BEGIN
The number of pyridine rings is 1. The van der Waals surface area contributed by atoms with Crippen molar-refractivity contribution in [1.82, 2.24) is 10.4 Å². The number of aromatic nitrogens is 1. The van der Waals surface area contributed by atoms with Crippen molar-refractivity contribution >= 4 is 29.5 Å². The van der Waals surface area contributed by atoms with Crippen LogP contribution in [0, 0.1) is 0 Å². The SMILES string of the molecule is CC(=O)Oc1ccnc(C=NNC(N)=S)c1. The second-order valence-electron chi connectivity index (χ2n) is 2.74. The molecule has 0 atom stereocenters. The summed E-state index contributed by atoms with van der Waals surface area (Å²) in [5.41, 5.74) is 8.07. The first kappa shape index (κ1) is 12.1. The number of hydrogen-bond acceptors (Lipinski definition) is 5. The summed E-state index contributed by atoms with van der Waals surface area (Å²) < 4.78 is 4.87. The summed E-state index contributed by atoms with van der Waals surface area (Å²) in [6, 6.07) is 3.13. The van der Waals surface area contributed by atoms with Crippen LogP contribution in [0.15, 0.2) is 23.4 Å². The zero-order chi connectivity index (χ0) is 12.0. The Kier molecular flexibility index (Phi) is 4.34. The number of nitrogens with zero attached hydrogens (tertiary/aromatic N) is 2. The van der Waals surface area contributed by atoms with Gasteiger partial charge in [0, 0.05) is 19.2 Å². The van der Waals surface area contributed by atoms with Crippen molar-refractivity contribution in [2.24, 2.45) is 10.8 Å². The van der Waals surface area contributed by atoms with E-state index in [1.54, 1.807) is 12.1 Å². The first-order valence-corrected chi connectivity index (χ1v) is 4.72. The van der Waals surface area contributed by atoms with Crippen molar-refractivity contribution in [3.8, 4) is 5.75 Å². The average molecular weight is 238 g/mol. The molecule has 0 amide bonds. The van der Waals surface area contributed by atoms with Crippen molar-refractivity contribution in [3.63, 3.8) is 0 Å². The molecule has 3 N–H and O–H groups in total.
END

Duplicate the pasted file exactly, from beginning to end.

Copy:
The number of pyridine rings is 1. The van der Waals surface area contributed by atoms with Crippen molar-refractivity contribution in [1.82, 2.24) is 10.4 Å². The number of aromatic nitrogens is 1. The van der Waals surface area contributed by atoms with Crippen molar-refractivity contribution >= 4 is 29.5 Å². The van der Waals surface area contributed by atoms with Crippen LogP contribution in [0, 0.1) is 0 Å². The SMILES string of the molecule is CC(=O)Oc1ccnc(C=NNC(N)=S)c1. The second-order valence-electron chi connectivity index (χ2n) is 2.74. The molecule has 0 atom stereocenters. The summed E-state index contributed by atoms with van der Waals surface area (Å²) in [5.41, 5.74) is 8.07. The first kappa shape index (κ1) is 12.1. The number of hydrogen-bond acceptors (Lipinski definition) is 5. The summed E-state index contributed by atoms with van der Waals surface area (Å²) < 4.78 is 4.87. The summed E-state index contributed by atoms with van der Waals surface area (Å²) in [6, 6.07) is 3.13. The van der Waals surface area contributed by atoms with Crippen LogP contribution in [0.15, 0.2) is 23.4 Å². The zero-order chi connectivity index (χ0) is 12.0. The Kier molecular flexibility index (Phi) is 4.34. The number of nitrogens with zero attached hydrogens (tertiary/aromatic N) is 2. The van der Waals surface area contributed by atoms with Gasteiger partial charge in [0, 0.05) is 19.2 Å². The van der Waals surface area contributed by atoms with Crippen molar-refractivity contribution in [2.24, 2.45) is 10.8 Å². The van der Waals surface area contributed by atoms with E-state index in [1.54, 1.807) is 12.1 Å². The first-order valence-corrected chi connectivity index (χ1v) is 4.72. The van der Waals surface area contributed by atoms with Crippen molar-refractivity contribution in [3.8, 4) is 5.75 Å². The average molecular weight is 238 g/mol. The molecule has 0 amide bonds. The van der Waals surface area contributed by atoms with Crippen molar-refractivity contribution in [3.63, 3.8) is 0 Å². The molecule has 3 N–H and O–H groups in total.